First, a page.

R.I.P. Sir Roger Moore, Who Played James Bond as the Happy Warrior

Written for Acculturated

May 24th, 2017

There are certain people whom you simply cannot imagine ever dying. For fans of the James Bond film series, Sir Roger Moore was one of them, and his passing on Tuesday was a bitter blow. While I can’t remember the specific film, I recall watching my first James Bond film many years ago and seeing Roger Moore on screen. Like many others, I was fully taken in by his smooth elegance and witty one-liners. For years, he was the Bond to me. My Bond opinions have changed slightly over the years—I now argue that Pierce Brosnan is, in fact, the best Bond, though he starred in some of the worst Bond movies—Moore’s Bond is the one I’d still most like to be. The engaging conversationalist, the charming dinner guest, the sunny optimist—the changes Moore made to the character may have moved Bond away from the darker, more ruthless character Ian Fleming created, but during Moore’s tenure Bond was closer to the heroic ideal of a happy warrior than he’s ever been.

In his first big screen iteration, Bond was ruthless. Connery played him as a man who could be charming, but was also very much a killer. He oozed masculine charisma, and today would be the poster child for so-called “toxic” masculinity. Connery’s portrayal laid the groundwork for most of the future Bonds. Daniel Craig plays the role in a similar fashion, with a touch more vulnerability and emotion, while Timothy Dalton went even further into the abyss of brooding, playing a far more serious Bond than even Connery. Immediately succeeding Connery was George Lazenby, who didn’t attempt to distance himself from Connery and came off as a rather wooden replacement.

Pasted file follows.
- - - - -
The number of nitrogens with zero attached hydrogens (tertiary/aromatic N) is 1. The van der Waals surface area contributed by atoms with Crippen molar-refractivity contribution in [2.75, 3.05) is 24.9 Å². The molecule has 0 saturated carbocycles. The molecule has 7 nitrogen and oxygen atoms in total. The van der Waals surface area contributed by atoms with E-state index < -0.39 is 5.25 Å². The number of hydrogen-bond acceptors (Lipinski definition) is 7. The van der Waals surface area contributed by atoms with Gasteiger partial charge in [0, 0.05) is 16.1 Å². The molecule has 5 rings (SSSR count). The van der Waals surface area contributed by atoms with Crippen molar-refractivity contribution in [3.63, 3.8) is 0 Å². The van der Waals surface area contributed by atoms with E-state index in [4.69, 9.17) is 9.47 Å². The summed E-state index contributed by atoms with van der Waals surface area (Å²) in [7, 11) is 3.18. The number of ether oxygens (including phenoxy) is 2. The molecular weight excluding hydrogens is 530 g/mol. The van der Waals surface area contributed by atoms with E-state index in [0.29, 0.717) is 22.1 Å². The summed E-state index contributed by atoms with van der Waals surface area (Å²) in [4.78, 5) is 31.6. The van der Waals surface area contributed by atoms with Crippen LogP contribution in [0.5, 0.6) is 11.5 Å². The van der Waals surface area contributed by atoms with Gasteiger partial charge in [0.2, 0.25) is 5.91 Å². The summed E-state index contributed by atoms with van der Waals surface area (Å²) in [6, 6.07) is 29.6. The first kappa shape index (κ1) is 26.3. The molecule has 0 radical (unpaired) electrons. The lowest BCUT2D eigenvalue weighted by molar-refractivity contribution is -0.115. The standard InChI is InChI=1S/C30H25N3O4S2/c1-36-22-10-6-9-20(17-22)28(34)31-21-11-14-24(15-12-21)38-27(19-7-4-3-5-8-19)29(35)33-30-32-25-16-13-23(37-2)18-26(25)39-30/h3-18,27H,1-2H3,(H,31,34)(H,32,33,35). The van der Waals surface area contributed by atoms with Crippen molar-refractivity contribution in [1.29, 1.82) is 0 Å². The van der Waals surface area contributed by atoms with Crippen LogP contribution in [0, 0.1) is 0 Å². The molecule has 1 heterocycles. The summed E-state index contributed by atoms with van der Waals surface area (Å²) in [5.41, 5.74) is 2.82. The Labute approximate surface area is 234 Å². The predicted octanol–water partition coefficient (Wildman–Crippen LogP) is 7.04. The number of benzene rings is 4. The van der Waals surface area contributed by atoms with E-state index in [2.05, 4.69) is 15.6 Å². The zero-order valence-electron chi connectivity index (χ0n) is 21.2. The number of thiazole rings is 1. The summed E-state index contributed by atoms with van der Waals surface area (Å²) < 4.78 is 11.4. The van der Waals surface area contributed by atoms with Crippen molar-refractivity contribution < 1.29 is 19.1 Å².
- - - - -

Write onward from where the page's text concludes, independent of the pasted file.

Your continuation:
By contrast, Moore was a completely different type of Bond, an easygoing playboy who killed, sure, but only when he wasn’t showing off his bantering skills. Only Brosnan followed in his footsteps, also playing a suaver and more humorous Bond than Fleming probably would have liked. Moore summed up the difference between his Bond and the others once by quipping, “Sean looks as though he wants to kill the villain. Daniel you know is going to kill the villain, whereas I look as if I want to hug them, or bore them to death.”

Connery’s and Craig’s hard edges have endeared them to audiences, but it was Moore’s lack of cruel posturing that made him such an exciting screen presence. He seemed so amicable that it is impossible not to like him and share in the happiness and zest for life he brought to the role. Moore carried these admirable characteristics into his real life as well. In his post-Bond days, he became heavily involved in charity, and, thanks to his friend Audrey Hepburn, was introduced to UNICEF, for which he became a Goodwill Ambassador. His work with the charity was so prolific that Moore was made a Commander of the British Empire in 1999, and was promoted to Knight Commander of the British Empire in 2003, not for his movie roles, but for his charity work. Ever humble, Moore was happy he’d received the honor for his humanitarian work rather than his acting, saying the award “meant far more to me than if I had got it for acting… I was proud because I received it on behalf of UNICEF as a whole and for all it has achieved over the years.”

Moore was once asked how he had sought to portray James Bond. “The same as all of my roles,” Moore responded, “I played him as myself.” I imagine Moore saying this with the same playful smile and raised eyebrow he’s so famous for. He really was every bit the hero he played on screen, and at a time when our silver screen heroes are angsty, vulgar, or just plain terrible Moore’s brand of sunny heroism will be sorely missed.